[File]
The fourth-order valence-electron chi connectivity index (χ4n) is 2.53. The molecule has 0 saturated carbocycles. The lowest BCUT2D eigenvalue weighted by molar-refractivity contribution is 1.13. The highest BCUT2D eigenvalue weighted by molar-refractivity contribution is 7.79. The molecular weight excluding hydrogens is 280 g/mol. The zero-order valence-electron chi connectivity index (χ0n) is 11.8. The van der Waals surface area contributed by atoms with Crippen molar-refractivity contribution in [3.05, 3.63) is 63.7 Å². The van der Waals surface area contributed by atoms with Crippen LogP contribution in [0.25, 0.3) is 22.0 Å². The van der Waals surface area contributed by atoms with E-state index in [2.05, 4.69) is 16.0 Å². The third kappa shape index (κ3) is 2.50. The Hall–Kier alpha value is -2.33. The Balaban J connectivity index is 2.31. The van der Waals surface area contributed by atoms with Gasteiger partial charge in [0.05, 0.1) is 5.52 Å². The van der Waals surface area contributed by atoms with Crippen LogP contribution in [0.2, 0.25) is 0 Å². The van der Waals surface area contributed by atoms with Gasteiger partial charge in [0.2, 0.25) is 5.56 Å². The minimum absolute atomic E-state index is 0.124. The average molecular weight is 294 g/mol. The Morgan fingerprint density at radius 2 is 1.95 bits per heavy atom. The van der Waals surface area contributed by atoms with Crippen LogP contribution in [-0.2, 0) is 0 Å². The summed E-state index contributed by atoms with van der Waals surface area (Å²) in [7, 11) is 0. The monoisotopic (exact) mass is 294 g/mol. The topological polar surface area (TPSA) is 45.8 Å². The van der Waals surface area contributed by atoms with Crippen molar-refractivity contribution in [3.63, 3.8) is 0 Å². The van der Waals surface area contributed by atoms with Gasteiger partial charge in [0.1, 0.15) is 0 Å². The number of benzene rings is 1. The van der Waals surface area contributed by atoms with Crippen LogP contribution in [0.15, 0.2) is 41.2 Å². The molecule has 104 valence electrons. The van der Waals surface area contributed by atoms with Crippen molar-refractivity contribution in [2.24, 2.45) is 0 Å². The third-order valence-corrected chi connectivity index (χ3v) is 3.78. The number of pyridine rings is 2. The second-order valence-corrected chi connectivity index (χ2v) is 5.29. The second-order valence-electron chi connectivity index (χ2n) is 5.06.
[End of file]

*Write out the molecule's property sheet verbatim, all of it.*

The fourth-order valence-electron chi connectivity index (χ4n) is 2.53. The molecule has 0 saturated carbocycles. The lowest BCUT2D eigenvalue weighted by molar-refractivity contribution is 1.13. The highest BCUT2D eigenvalue weighted by molar-refractivity contribution is 7.79. The molecular weight excluding hydrogens is 280 g/mol. The zero-order valence-electron chi connectivity index (χ0n) is 11.8. The van der Waals surface area contributed by atoms with Crippen molar-refractivity contribution in [3.05, 3.63) is 63.7 Å². The van der Waals surface area contributed by atoms with Crippen LogP contribution in [0.25, 0.3) is 22.0 Å². The van der Waals surface area contributed by atoms with E-state index in [2.05, 4.69) is 16.0 Å². The third kappa shape index (κ3) is 2.50. The Hall–Kier alpha value is -2.33. The Balaban J connectivity index is 2.31. The van der Waals surface area contributed by atoms with Gasteiger partial charge in [0.05, 0.1) is 5.52 Å². The van der Waals surface area contributed by atoms with Crippen LogP contribution in [0.2, 0.25) is 0 Å². The van der Waals surface area contributed by atoms with Gasteiger partial charge in [0.2, 0.25) is 5.56 Å². The minimum absolute atomic E-state index is 0.124. The average molecular weight is 294 g/mol. The Morgan fingerprint density at radius 2 is 1.95 bits per heavy atom. The van der Waals surface area contributed by atoms with Crippen LogP contribution in [-0.2, 0) is 0 Å². The summed E-state index contributed by atoms with van der Waals surface area (Å²) in [7, 11) is 0. The monoisotopic (exact) mass is 294 g/mol. The topological polar surface area (TPSA) is 45.8 Å². The van der Waals surface area contributed by atoms with Crippen molar-refractivity contribution in [3.63, 3.8) is 0 Å². The van der Waals surface area contributed by atoms with Gasteiger partial charge in [0.1, 0.15) is 0 Å². The number of benzene rings is 1. The van der Waals surface area contributed by atoms with Crippen LogP contribution in [0.15, 0.2) is 41.2 Å². The molecule has 104 valence electrons. The van der Waals surface area contributed by atoms with Crippen molar-refractivity contribution in [2.24, 2.45) is 0 Å². The third-order valence-corrected chi connectivity index (χ3v) is 3.78. The number of pyridine rings is 2. The second-order valence-corrected chi connectivity index (χ2v) is 5.29. The second-order valence-electron chi connectivity index (χ2n) is 5.06.